No smoke without fire
Fionnuala Carolan underlines the importance of making your voice heard in the Department of Health's public consultation on tobacco sales
12 December 2014
The end of a year is a good time to reflect on what we have achieved over the past 12 months, what we could have done better and to begin to make some aims and objectives for the year ahead. The one thing that has hit me while reviewing the year for this issue is that there is a definite air of positivity making its way back into the sector, which is a good sign for the Christmas shopping period and our economic fortunes for 2015.
Before the year is over there are still some important issues to consider. These are the new tobacco measures proposed by the Department of Health, in order to achieve their aim of making Ireland tobacco free by 2025. The measures put forward for consultation include banning the sale of tobacco products through vending machines, banning staff under the age of 18 from selling tobacco products, on-the-spot fines for breaches of the Tobacco Act and a name and shame website for those who flout the law. The Department also wishes to shut down the existing Tobacco Retailers Register and replace it with an annual licensing system.
Obviously tobacco retailing is a fraught issue and retailers have already been subjected to considerable changes in how tobacco products can be sold in recent years. These include a blanket ban on tobacco advertising and displaying products in-store, strict penalties for selling products to those underage and the outlawing of packets of 10s.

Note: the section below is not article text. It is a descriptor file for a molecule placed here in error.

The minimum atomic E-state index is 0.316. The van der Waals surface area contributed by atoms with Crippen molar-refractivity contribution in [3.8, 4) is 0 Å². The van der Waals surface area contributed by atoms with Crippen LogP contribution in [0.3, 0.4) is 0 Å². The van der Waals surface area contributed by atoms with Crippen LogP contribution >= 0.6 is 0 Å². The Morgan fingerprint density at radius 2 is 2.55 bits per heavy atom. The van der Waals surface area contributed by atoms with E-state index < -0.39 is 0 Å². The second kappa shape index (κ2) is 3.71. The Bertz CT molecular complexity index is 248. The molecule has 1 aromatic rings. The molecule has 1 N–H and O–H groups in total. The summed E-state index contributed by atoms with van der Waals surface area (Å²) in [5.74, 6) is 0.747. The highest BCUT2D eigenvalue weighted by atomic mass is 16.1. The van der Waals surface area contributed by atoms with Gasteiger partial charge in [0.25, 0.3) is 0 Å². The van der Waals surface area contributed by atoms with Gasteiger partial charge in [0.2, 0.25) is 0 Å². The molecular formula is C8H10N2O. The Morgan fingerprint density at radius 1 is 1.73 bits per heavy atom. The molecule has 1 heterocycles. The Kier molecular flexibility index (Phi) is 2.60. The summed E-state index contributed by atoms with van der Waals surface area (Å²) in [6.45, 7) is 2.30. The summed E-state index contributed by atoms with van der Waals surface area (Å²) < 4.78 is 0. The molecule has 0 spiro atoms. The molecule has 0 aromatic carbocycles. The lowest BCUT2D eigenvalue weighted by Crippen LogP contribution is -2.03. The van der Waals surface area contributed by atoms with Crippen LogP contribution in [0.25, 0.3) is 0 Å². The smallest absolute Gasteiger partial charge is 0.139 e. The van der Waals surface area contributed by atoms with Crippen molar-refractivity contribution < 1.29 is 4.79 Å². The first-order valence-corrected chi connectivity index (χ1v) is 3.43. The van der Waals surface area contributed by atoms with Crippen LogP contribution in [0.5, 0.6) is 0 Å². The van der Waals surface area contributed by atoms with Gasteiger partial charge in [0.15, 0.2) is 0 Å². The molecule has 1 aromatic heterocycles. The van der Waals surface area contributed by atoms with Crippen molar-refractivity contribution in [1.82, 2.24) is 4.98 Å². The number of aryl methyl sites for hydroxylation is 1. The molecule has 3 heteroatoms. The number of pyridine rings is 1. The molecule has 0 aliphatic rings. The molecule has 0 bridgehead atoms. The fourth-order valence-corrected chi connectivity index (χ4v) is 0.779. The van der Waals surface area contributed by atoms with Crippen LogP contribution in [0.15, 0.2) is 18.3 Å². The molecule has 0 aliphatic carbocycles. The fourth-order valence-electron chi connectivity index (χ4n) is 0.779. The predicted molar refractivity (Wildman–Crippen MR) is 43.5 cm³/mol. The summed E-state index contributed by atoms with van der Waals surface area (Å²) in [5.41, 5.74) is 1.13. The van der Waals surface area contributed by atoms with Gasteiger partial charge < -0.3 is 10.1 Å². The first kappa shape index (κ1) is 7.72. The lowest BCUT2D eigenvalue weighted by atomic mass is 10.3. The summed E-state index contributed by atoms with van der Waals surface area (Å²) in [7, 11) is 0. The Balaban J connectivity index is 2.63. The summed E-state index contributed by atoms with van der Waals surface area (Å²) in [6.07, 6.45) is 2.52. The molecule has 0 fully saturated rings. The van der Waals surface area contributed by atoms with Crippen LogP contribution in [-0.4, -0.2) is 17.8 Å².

All of these changes have profound effects on a retailer’s business. Tobacco products can make up to 40% of some newsagents’ turnover. Continual changes to the law are making it more and more difficult to keep trading this legal product. The added excise on tobacco in the recent budget is not helping people to quit smoking but just pushing consumers in the direction of the illicit trade which is in turn decreasing the amount of money going into the Exchequer.
Already one in four cigarettes consumed in Ireland avoids tax, with the Exchequer estimated to be losing €240 million annually. Steep tobacco tax increases influence consumers’ choices, leading them to buy cheap, illegal tobacco. This move is counterproductive, as the Exchequer risks losing revenue at the expense of illegal trade and criminality in local communities.
There are currently 11,500 tobacco retailers in Ireland yet retailers feel that their needs are not really being considered due to these measures proposed by the Department of Health. Retailers are wondering what use this consultation period is to them and whether their concerns are being taken into account at all. The government’s aim is to cut Irish smoking rates to below 5% of the population by 2025 as part of its Tobacco Free Ireland proposals and there is the feeling in the trade that retailers’ livelihoods are secondary to these ambitious aims.
A consultation paper setting out the details of the measures is available at http://health.gov.ie/blog/noticeboard/tobaccoconsultation2014/. The closing date for views is Friday, 16 January 2015. If you want to have your say about the future of your business, it would be advisable to get involved with this consultation and make your voice heard. The more views put forward, the more likely the Department of Health will be to take your concerns seriously and hopefully come up with some solutions that will allow retailers to continue trading this legal product in a fair manner.
Wishing you all a very happy Christmas and a prosperous new year!